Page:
In women’s boxing, the Irish lightweight world champion, Katie Taylor, is also vocal about her faith in Christ. Inside the ring, Katie is ferocious with tremendous skill, brute force and physical stamina; outside the ring, the attractive champion is refined, classy, polite, elegant, intelligent and articulate. Many regard her as Ireland’s greatest-ever athlete.
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But she has often been mocked by anti-Christian bigots for her public expressions of faith. “It’s not something that really bothers me”, she said, but that it was a shame that in the country [once renowned for] saints and scholars, there’s very few practising Catholics or practising Christians.
However, Katie says she finds much strength in the Scriptures. “We do the weigh-in, then go for a walk, then have breakfast, then I listen to worship songs on my iPod because I’m a Christian. I always read the same Bible verses, too.”
Katie comes across as someone who has great self-discipline, a trait that’s essential for any sportsperson, especially a boxer. With that in mind, I’ll leave the last words to St Paul in 1 Corinthians 9:24-27. Regarding the need for self-discipline:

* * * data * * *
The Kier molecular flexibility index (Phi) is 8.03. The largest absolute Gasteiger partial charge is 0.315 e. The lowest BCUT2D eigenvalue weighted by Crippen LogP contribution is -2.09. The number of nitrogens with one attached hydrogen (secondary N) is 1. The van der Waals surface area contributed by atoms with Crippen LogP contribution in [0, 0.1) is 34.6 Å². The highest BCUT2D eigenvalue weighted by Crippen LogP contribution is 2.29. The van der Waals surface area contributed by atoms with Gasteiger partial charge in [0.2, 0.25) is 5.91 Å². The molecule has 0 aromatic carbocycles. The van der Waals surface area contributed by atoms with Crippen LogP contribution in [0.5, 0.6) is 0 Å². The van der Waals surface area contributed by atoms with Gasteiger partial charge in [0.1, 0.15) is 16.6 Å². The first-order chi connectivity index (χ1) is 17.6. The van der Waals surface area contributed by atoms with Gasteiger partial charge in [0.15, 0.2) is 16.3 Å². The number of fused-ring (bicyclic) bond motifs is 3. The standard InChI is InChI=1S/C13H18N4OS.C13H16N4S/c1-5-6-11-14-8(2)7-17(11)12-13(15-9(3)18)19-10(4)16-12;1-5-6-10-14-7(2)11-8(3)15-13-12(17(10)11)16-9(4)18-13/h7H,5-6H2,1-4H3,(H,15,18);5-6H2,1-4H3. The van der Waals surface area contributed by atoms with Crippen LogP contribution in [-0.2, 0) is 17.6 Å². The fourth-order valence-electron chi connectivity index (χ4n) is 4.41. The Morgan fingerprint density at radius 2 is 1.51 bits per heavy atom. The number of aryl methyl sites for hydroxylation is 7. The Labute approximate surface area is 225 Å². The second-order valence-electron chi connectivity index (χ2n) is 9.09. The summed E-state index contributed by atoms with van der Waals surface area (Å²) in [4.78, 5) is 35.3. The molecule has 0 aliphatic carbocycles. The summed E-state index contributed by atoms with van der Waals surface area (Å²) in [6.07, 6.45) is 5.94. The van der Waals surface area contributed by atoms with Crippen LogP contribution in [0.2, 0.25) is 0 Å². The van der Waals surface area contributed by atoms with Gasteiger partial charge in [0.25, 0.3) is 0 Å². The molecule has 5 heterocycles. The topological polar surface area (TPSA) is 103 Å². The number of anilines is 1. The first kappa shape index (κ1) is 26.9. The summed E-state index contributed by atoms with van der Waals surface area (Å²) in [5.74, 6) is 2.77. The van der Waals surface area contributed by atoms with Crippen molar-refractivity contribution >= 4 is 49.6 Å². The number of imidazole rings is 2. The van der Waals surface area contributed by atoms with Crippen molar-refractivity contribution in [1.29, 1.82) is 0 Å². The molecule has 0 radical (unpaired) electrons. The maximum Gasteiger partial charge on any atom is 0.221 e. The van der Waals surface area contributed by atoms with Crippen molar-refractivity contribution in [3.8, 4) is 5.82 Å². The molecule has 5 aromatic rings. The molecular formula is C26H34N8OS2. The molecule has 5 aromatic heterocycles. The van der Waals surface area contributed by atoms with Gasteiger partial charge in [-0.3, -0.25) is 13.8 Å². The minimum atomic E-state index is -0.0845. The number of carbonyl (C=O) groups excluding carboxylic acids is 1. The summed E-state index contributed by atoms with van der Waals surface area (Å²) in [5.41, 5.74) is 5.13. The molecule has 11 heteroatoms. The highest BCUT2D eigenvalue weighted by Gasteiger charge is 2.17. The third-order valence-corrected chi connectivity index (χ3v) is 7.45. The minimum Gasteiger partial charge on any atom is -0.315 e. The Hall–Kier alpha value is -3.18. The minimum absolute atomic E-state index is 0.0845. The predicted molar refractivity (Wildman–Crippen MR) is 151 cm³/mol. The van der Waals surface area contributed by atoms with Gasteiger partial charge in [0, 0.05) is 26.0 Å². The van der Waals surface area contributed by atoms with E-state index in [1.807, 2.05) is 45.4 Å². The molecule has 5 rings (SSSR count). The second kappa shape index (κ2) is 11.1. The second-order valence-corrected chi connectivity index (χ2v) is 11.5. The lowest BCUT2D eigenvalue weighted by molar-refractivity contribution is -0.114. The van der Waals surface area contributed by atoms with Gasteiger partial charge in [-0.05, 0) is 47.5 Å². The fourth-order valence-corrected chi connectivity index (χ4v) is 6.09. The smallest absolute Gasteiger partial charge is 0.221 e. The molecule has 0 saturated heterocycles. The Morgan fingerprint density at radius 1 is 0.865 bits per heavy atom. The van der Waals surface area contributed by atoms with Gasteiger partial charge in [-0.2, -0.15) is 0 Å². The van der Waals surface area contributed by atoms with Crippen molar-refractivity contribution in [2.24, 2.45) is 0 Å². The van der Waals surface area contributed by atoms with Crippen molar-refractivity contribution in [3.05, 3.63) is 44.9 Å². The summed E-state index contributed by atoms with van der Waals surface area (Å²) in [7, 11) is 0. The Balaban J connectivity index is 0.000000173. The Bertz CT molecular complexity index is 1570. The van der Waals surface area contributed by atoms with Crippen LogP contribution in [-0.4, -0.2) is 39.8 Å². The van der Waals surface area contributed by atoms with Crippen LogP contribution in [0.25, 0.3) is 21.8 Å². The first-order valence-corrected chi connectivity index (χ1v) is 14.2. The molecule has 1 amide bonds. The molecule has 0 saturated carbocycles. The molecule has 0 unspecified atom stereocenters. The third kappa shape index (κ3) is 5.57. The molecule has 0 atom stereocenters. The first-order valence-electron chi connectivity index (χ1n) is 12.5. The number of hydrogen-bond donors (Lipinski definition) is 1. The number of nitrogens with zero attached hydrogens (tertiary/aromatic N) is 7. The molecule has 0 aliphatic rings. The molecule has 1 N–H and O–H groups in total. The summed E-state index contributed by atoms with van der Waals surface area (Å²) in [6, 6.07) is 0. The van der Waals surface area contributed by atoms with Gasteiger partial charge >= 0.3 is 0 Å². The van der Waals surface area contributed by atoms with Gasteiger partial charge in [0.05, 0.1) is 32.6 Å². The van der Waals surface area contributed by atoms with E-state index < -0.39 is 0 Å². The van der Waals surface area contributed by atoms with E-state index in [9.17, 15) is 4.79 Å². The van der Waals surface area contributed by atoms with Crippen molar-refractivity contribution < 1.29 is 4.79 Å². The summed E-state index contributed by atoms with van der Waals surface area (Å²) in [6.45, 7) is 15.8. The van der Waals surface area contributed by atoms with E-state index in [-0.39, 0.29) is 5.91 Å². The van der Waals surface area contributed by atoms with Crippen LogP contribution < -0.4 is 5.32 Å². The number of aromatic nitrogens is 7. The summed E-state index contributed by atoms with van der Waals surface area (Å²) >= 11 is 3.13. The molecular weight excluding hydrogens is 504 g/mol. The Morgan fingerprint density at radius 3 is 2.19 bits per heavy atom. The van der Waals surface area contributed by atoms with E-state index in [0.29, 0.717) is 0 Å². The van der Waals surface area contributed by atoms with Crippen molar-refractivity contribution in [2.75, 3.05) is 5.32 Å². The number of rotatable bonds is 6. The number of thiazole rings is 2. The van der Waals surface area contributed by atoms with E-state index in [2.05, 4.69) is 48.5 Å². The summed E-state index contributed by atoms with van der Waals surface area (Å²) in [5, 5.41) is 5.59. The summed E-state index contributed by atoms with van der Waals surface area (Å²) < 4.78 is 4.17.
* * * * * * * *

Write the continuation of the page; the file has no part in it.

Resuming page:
Do you not know that in a race all the runners run, but only one gets the prize? Run in such a way as to get the prize. Everyone who competes in the games goes into strict training. They do it to get a crown that will not last, but we do it to get a crown that will last forever. Therefore I do not run like someone running aimlessly; I do not fight like a boxer beating the air. No, I strike a blow to my body and make it my slave so that after I have preached to others, I myself will not be disqualified for the prize . . .
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Kenneth Francis is a Contributing Editor at New English Review. For the past 20 years, he has worked as an editor in various publications, as well as a university lecturer in journalism. He also holds an MA in Theology and is the author of The Little Book of God, Mind, Cosmos and Truth (St Pauls Publishing) and, most recently, The Terror of Existence: From Ecclesiastes to Theatre of the Absurd (with Theodore Dalrymple).